The national holiday called Washington’s Birthday may have passed, but tomorrow is George Washington’s real 282nd birthday. Here are 10 interesting facts about the first president, including his amazing wealth, his career as a moonshiner, and the truth about those teeth.
As part of the National Constitution Center’s 27 Amendments (In 27 Days) project, each day we will look at the constitutional amendment that repealed Prohibition.
Lyle Denniston looks at the police use of cellphone tower information to track the movements of users, an issue that has lower courts split and could be headed to the Supreme Court.
On February 20, 1792, President George Washington officially created the United States Postal Service by signing a sweeping act that promoted a free press and put privacy safeguards in place.
This so-called “Lame-Duck” amendment reduced the previous four-month period between the November elections and the March 4 starting date of congressional and presidential terms.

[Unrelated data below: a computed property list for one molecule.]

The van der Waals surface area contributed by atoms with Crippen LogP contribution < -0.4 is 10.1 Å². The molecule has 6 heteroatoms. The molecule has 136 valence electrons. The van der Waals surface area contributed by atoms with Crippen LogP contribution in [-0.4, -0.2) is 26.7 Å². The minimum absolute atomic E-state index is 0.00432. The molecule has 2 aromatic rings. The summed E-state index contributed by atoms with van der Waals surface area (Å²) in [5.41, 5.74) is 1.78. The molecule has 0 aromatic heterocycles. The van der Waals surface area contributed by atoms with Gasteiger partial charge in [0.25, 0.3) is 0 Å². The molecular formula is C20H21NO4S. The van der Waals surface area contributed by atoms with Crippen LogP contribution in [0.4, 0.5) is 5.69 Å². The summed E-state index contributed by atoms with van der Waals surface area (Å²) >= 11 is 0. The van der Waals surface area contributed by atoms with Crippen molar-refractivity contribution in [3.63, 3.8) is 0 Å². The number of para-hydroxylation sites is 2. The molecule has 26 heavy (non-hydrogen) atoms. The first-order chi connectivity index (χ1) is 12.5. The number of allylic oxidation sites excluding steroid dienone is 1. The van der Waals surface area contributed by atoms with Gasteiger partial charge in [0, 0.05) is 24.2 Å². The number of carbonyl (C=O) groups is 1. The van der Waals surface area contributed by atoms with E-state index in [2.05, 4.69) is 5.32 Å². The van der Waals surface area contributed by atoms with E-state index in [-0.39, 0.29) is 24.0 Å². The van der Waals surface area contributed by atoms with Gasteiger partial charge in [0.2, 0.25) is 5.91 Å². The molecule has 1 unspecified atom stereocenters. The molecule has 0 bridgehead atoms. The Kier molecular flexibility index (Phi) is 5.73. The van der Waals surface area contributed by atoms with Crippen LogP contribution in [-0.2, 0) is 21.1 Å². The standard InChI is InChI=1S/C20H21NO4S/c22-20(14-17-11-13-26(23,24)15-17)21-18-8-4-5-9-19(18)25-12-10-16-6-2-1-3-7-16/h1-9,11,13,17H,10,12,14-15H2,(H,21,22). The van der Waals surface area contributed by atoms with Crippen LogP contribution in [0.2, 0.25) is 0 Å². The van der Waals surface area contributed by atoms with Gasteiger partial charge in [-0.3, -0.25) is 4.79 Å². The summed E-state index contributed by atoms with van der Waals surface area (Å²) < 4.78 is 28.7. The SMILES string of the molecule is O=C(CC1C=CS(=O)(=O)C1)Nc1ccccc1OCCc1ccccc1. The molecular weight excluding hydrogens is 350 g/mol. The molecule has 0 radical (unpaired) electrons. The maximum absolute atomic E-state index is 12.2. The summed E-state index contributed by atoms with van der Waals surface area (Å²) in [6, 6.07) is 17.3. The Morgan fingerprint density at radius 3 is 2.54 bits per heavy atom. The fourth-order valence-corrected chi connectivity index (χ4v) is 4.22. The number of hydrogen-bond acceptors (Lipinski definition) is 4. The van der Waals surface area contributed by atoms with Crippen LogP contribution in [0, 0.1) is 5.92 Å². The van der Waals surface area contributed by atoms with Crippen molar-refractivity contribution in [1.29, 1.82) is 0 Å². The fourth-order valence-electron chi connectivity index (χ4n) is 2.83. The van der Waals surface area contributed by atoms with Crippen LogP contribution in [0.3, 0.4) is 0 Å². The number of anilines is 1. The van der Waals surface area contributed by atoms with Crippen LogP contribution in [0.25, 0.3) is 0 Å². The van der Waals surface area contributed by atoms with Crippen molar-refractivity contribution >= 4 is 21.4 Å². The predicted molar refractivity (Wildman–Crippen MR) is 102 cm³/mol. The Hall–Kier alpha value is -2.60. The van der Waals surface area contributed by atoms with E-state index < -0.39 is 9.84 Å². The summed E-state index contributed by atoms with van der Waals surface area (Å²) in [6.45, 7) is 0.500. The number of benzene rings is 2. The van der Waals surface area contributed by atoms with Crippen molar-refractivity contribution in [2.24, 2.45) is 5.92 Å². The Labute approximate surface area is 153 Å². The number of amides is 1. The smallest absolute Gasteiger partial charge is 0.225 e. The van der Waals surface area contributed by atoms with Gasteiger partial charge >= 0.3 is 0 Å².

The Federal Communications Commission said on Wednesday it won’t contest a federal court ruling that struck down net neutrality, the FCC’s power to bar Internet service providers from discriminating against websites. But it will try a different tactic to preserve it.
It was on this day in 1807 that former Vice President Aaron Burr was arrested in Alabama and charged with treason. The subsequent trial was truly a “Trial of the Century” and one of the first big tests of the Constitution’s Treason clause.
The 19th amendment established a uniform rule for all states to follow in guaranteeing women this right.
In the commentary, Tom Donnelly from the Constitutional Accountability Center looks two environmental cases in front of the Supreme Court this term that could have big implications for the Clean Air Act.
National Constitution Center president Jeffrey Rosen joins Kent Scheidegger from the Criminal Justice Legal Foundation and Lee Kovarsky from the University of Maryland School of Law to discuss a significant case involving the Eighth Amendment and capital punishment, which the Supreme Court will hear in March.